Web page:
A Peek at America's Super-Diverse Future

Straight Up: The mix of people at one Southern California mall shows the promise of our changing demographics.

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(The Root) -- Diversity works. Every now and again it is refreshing -- indeed, profoundly rejuvenating -- to get a reminder of that fact. And I don't mean this as just another celebration of the political coalition that has twice elected Barack Obama. No, I mean this in terms of everyday experience and the real future of America.

Our future will certainly involve an even more diverse nation than the one we know today. Indeed, America is well on its way to becoming the great super-diverse nation.

During the same week that the American Conservative Union held its deeply revanchist annual Conservative Political Action Conference, or CPAC, and the last dull echoes of Mitt Romney's failed effort to "take back America" could still be heard, I visited Southern California and my former neighborhood mall. Westfield Culver City Mall, née Fox Hills Mall, is a coursing, dynamic, vivid exemplar of the new American pattern of "super-diversity" in full florescence.

Ironically, the term "super-diversity" was coined to characterize the impact of immigration on the United Kingdom. The term is intended to describe a social milieu in which terms like "pluralism" and "multiculturalism" no longer seem sufficient. It pertains to a circumstance in which the complexity of mixing diverse peoples has reached a truly remarkable level.

The term tries to capture a social setting in which a massive number of dynamic and interacting people share a community but hail from a vastly dispersed and large number of countries, have different religious and cultural traditions, speak different languages and have varying levels of human capital and class resources.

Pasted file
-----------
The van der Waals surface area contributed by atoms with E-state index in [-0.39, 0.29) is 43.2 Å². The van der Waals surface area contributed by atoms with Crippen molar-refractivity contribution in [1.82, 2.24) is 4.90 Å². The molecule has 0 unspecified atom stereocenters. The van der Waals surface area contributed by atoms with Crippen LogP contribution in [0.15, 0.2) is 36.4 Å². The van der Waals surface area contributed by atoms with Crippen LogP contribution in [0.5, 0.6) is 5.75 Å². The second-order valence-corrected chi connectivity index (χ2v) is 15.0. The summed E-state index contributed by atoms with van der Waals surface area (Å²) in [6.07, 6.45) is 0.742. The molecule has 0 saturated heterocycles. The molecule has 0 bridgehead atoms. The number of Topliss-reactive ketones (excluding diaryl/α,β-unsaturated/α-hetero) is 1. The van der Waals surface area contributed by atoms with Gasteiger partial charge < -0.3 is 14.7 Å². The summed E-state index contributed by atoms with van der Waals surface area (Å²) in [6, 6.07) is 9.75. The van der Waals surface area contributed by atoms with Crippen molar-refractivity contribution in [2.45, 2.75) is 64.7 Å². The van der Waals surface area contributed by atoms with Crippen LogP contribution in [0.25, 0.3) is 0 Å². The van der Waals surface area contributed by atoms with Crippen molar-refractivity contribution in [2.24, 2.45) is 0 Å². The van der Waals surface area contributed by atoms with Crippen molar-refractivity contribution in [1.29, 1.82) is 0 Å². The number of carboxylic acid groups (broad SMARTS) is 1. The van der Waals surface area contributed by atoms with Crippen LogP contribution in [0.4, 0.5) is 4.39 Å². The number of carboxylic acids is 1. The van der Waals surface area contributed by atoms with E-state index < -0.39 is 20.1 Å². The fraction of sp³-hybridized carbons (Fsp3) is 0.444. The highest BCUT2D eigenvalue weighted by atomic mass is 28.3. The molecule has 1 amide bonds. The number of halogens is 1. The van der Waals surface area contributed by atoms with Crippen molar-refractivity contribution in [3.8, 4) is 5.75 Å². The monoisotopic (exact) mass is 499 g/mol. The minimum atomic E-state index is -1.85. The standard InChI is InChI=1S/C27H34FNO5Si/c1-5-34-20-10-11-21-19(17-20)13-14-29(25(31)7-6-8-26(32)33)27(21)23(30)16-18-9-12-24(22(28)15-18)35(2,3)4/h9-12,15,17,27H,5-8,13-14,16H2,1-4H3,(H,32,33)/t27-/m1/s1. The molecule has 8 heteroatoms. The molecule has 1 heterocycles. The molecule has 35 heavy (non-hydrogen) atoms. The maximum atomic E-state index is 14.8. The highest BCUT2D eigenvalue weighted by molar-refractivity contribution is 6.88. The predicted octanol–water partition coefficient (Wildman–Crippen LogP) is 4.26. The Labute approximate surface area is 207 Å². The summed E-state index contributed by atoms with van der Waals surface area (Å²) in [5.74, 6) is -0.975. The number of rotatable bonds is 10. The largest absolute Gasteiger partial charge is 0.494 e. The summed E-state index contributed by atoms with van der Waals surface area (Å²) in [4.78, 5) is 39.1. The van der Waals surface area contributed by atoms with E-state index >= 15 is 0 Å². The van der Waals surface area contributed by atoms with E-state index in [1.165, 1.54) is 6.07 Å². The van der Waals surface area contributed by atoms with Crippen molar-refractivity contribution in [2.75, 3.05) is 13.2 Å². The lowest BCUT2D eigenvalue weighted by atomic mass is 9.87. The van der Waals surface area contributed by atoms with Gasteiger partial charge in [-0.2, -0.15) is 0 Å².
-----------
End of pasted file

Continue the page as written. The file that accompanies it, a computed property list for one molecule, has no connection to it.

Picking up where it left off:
Certainly the term fits Westfield Mall, and indeed the larger city of Los Angeles. Consider that regular report cards (pdf) on the performance of the Los Angeles public schools are issued in nine languages: English, Spanish, East Armenian, Tagalog, Cantonese, Vietnamese, Russian, Arabic and Korean. In addition, students attending the Los Angeles Unified School District come from households where no less than 92 languages are spoken!

I went to Westfield Culver City at the suggestion of a colleague and friend who thought that as a sociologist, I really needed to see the new mall. My friend is a skinny, gregarious, 6-foot Chicano-studies scholar who studies poverty and low-wage earners. He often brings his young boys to the mall. He assured me that this mall "is what super-diversity, the new L.A., is all about. You gotta see it."

As I waited for him to arrive, I stopped to buy a large cup of Brazilian Cerrado coffee. The young man working the counter had a shaved head, many tattoos on his arms, a goatee and what appeared to be jade ear discs -- and, among other things, happened to be white. I apologized as I handed him a $20 bill for my $2 purchase. "It's all I've got," I said.

"Not to worry," he remarked. "It all spends green. Now, if you walked in with a baggie filled with pennies, I might ask you to step over to the bank and get some folding money. But this is fine." We exchanged friendly smiles, and as he handed me my coffee, he nodded and said, "Have a good day, bro."

I nodded and said, "You, too, my friend."

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